“We’re seeing no movement on the part of our politicians and yet pretty well all of the science that’s come out since about 2007 has indicated that climate change is moving faster than we thought,” said David Schindler, a professor of ecology at the University of Alberta, who helped draft the letter, which was circulated to scientists by environmental group WWF-Canada.

The letter, which will be released publicly later today above the names of some of Canada’s most internationally recognized environmental researchers, says the Conservative government’s current policy, which amounts to a cut in greenhouse-gas emissions by 2.7 per cent below 1990 levels by 2020, will not be large enough to forestall rapid climate change.

. December 9, 2009 at 4:50 pm

No faith in Harper on climate

Kalli Anderson

Special to The Globe and Mail Published on Wednesday, Dec. 09, 2009 3:08PM EST

With the United Nations climate change conference under way in Copenhagen, the majority of pundits in Quebec have already given up all hope that Stephen Harper’s participation in the international meeting will be anything short of an embarrassment.

Le Soleil kicked off the pessimism parade early in the week with an article quoting translated sections of Guardian columnist George Monbiot’s recent scathing attack on Canada’s climate change record in which he called Canada “a thuggish petro-state” and “one of the greatest obstacles to a deal in Copenhagen.”

The next day, La Presse columnist Alain Dubuc tried in vain to remain upbeat. He pointed out that the Prime Minister had at least decided to attend the conference and he acknowledged that the government’s most recent 2020 emissions reduction targets are in line with those of the Obama administration. But then Mr. Dubuc remembered that, according to recent studies Canada isn’t on track to reach its 2020 targets. “We can console ourselves by saying that our objectives are similar to those of the United States,” Mr. Dubuc wrote. “But there is a big difference. President Obama no doubt wants to exceed his targets, whereas, the Harper government probably won’t even achieve the minimum.”

. February 22, 2011 at 10:26 pm

Canada-EU trade deal threatened by oilsands dispute
February 21, 2011

Canada has threatened to scrap a trade deal with the European Union if the EU persists with plans that would block imports of Canada’s highly polluting tar sands, according to EU documents and sources.

The European Union has told its fuel suppliers to reduce the carbon footprint of fuels by 6 percent over the next decade, and is now fine-tuning “default values” to help suppliers identify the most carbon-intensive imports.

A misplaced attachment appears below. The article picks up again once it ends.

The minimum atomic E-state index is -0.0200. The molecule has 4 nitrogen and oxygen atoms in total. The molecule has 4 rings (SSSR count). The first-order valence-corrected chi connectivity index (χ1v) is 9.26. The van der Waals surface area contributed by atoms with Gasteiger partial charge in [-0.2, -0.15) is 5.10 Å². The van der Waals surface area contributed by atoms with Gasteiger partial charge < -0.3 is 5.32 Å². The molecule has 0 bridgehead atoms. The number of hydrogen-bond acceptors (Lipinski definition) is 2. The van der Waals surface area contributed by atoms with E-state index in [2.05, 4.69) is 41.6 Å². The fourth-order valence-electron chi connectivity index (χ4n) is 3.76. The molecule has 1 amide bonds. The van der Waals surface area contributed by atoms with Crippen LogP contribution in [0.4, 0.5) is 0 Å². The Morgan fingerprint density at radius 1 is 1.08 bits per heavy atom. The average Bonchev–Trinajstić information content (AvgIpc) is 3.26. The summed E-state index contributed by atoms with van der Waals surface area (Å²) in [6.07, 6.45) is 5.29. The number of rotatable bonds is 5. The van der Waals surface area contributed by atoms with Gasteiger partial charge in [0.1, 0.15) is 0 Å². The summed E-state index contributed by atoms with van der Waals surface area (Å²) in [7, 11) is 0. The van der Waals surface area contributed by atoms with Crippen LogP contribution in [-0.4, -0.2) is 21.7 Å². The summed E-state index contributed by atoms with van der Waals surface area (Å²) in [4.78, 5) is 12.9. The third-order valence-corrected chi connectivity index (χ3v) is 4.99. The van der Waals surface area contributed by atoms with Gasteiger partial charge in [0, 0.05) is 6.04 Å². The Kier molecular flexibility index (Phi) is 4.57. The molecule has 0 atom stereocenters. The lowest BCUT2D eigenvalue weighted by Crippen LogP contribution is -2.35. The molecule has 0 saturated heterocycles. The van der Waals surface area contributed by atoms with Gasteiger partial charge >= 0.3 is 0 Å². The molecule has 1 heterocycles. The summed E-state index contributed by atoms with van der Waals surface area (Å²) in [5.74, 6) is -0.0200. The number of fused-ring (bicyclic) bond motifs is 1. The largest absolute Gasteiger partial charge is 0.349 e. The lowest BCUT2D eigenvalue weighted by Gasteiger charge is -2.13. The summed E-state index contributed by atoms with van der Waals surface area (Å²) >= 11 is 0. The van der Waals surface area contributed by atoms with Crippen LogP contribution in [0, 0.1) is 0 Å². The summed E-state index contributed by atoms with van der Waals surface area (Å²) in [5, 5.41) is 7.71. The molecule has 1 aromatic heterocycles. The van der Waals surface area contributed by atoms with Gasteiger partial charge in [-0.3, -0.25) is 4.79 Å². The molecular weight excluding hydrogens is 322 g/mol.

Canada says the standards would instantly constrict a possible future market for its oil sands — tar-like oil that is trapped in sediment and forms the world’s second-largest proven crude reserves after those of Saudi Arabia.

“Canada has been lobbying the Commission and member states intensively to avoid a separate default value for fuel derived from tar sands,” said a briefing note prepared by EU officials for climate commissioner Connie Hedegaard.

“It has raised the issue in the context of EU-Canada negotiations on a Free Trade Agreement,” adds the note, one of several from last year released last week under freedom-of-information laws.

. February 23, 2011 at 10:29 pm

Climate change an issue in Canada: Poll

Far more Canadians than Americans believe climate change is real, according to a report produced by U.S. and Canadian think tanks.

The report, based on the results of two national surveys of public opinion on climate change, was to be released Wednesday by the Public Policy Forum and Sustainable Prosperity and their project partners.

Respondents on both sides of the border were asked their opinion on a range of issues on climate change, starting with whether they believed it was real.

In Canada, 80 per cent believe in the science behind climate change, compared with 58 per cent in the United States.

Alex Wood of Sustainable Prosperity, a research and policy network at the University of Ottawa, says there’s a message there for the federal government.

. November 28, 2011 at 11:22 pm

Britain’s promotion of Canada’s tar sands oil is idiotic

A deal to sell tar sands oil in Europe would outweigh any good the UK might do with all its other climate change measures

. November 28, 2011 at 11:28 pm